‘It’s up to the pigeons to avoid cars,’ driver arrested for driving over pigeon in Japantext_fields
A taxi driver in Japan’s Tokyo has been arrested and is facing criminal charges for deliberately driving over a common pigeon, resulting in the bird's death.
The incident, which occurred last month, saw a 50-year-old taxi driver, Atsushi Ozawa, allegedly accelerating to a speed of 60km/h (37mph) as he callously ploughed through a flock of pigeons at a green traffic light.
A passer-by, alerted by the abrupt acceleration and subsequent commotion, reported the incident to the police.
Authorities, upon investigating the matter, discovered Ozawa's astonishing justification for his actions. The suspect reportedly claimed, "Roads are for people. It’s up to the pigeons to avoid cars," an assertion that has raised eyebrows and garnered widespread condemnation.
The pigeon, subjected to the vehicular assault, underwent a post-mortem examination by a veterinarian, who determined the cause of death as a traumatic shock. Ozawa's occupation as a professional driver added a sinister layer to the incident, leading law enforcement to describe his actions as "highly malicious."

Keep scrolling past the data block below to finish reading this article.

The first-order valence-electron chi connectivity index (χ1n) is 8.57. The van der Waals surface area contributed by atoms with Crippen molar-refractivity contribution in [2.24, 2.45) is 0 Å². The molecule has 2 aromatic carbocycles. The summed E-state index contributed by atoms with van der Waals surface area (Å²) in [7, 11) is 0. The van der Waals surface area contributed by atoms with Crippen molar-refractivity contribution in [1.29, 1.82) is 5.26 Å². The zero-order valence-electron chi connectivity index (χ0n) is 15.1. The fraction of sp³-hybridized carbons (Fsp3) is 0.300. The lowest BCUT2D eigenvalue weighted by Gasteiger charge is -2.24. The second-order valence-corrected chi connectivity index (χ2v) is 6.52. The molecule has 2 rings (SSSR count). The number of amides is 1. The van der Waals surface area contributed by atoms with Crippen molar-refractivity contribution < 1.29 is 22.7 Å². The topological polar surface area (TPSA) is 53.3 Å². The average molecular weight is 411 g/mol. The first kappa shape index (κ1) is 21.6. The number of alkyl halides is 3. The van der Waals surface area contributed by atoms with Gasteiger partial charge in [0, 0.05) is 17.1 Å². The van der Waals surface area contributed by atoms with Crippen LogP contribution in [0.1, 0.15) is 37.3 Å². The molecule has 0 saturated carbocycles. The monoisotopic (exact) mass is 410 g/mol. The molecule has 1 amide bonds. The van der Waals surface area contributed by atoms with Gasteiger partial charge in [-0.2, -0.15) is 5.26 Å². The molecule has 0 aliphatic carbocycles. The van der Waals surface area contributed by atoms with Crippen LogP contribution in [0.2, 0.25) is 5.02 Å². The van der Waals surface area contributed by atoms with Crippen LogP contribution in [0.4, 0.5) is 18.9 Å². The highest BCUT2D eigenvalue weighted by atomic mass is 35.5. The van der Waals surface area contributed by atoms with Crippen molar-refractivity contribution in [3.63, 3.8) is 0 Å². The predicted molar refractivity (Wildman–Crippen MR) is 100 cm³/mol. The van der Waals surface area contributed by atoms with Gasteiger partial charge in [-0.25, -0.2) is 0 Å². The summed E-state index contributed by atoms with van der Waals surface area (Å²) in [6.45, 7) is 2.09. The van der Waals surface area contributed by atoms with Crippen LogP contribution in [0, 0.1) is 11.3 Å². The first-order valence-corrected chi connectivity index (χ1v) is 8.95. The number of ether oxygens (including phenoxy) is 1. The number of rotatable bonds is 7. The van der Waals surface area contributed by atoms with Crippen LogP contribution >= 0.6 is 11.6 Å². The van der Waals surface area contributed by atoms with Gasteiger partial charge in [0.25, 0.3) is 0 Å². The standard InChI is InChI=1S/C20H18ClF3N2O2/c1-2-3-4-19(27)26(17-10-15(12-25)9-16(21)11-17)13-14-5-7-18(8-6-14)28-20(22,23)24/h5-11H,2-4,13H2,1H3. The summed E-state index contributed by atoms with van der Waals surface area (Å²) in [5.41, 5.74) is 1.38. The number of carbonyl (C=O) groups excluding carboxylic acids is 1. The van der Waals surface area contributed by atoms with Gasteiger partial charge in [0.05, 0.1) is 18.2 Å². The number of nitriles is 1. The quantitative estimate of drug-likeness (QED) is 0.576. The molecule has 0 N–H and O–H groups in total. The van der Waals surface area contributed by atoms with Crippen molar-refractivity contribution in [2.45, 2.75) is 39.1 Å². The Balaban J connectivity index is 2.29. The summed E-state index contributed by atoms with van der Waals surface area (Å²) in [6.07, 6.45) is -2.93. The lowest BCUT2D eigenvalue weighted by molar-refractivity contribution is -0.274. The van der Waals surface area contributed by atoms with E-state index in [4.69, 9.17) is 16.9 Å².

Consequently, Ozawa now faces charges of violating wildlife protection laws.
Interestingly, this incident has sparked conversations about the contrasting attitudes towards different avian species in Tokyo. While pigeons are often viewed sympathetically, and considered feathered friends by some, the city's population of crows faced a different fate in the past.
Complaints about their appetite for restaurant waste led to a targeted campaign in 2001, resulting in a significant reduction in the crow population over the following two decades.